Kay set about writing the award-winning pilot, which he saw as a dramatic launch to the series. But that episode was quite literally so explosive, it created a dilemma for the episodes that would follow. How could the writers maintain the momentum, while remaining true to the show’s roots? Subsequently, Kay has likened the pilot to an action movie, while the entire show is more of a drama. 

“I’m always reading pilots and trying to study them and figure out how the great ones do the things they do,” he says. “A pilot presents a story, then the series continues to retell that story, and in a very elegant way. It’s really hard to figure out how the writers did that: How are they retelling the story? How are they continuing to touch on the pilot in the series? How did the pilot become the premise statement for the series? Figuring that out was a long process. You see [Hamed] take bold action in the first scene, and then he gets the opportunity in the pilot, and you figure out how to continue to tell that story narratively.”

The key for the writing team of Transplant is the exploration of Hamed’s multi-faceted character. He is a Syrian Muslim doctor, but he’s also a refugee who fled a war-torn country, so he is suffering through significant trauma while also parenting his younger sister, who has escaped to Canada with him. At the same time, he’s got a strong, resilient personality. So, for Kay, the challenge is making sure that strength is present all the time. “How can we keep him a really interesting character, not simply becoming just a doctor by episode two? Over the first season, we learned to do it.”

Several consultants and writers who identify with Hamed’s character, in terms of ethnicity, culture, religious beliefs and lived experience, were on-board to craft the series. Sami Khan served as a story editor and co-wrote one script in season one, and in season two, he serves as consulting producer and has written one script. “Unless the character was specifically Arab and a practicing Muslim, I wasn’t sure what made the show different,” says Khan. “And Joe [Kay] agreed. So, I would annoy him and pitch him and persuade him that if we don’t see an episode early on where he prays, we probably weren’t going to see that, so we needed to do that early on. I think that was important to Joe. For a Muslim creative, that’s what you want in an ally.”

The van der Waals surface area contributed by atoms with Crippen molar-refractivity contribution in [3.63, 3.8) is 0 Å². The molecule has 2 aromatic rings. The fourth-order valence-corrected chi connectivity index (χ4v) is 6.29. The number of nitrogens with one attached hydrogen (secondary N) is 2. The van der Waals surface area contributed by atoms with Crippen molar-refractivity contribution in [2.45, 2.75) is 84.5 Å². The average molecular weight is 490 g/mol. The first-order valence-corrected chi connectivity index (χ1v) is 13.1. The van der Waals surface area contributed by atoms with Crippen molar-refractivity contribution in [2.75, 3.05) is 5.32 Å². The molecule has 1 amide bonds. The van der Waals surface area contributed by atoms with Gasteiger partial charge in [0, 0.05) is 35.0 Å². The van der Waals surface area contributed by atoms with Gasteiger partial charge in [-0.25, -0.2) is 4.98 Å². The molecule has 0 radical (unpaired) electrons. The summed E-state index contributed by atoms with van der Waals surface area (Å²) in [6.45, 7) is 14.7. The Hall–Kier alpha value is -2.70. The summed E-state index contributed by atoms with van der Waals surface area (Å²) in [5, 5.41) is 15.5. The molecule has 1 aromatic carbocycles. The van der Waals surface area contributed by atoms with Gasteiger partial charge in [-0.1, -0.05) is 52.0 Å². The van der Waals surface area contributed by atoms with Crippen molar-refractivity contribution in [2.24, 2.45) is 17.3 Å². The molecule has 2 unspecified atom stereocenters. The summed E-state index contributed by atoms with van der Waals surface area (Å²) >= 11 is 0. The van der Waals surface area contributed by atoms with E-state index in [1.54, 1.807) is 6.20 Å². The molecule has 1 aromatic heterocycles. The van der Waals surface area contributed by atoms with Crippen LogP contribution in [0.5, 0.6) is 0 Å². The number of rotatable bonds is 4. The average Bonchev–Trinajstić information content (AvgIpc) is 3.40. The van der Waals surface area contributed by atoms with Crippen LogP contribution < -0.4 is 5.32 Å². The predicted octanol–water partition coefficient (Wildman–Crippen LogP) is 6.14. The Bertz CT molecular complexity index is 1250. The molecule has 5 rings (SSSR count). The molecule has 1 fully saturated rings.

Khan says the breakthrough representation in Transplant was always seen for what it was, an exciting set of opportunities. “There are the important identity elements for me, but also, no one’s seen a character like this before, so from a storyteller’s perspective, we could be bold, we could break ground. So, why not go for it? Why not see a Muslim character pray? Why not make it have nothing to do with terrorism or violence?,” says Khan. “He’s a doctor that you might see at 
a hospital in Toronto or Montreal. For me, there was no point in writing this character unless he was explicitly 
Arab and Muslim.”

The Muslim themes in the show included an Eid episode, in which Hamed observes the festival and its rituals. “This allows us to deeply follow his journey,” says Khan. “And this has opened more up for us in season 2. It means revealing deeper layers, not just about his psyche, but about his experience. The conflict in Syria, the civil war and the atrocities of the Assad Regime give no shortage of things to draw from. I’m not Syrian, but we feel a responsibility to make sure that we’re staying true to the experience of Syrians, for the suffering they’ve had to endure, not even just recently, but for many decades. Our character is dealing with trauma on an ongoing basis.”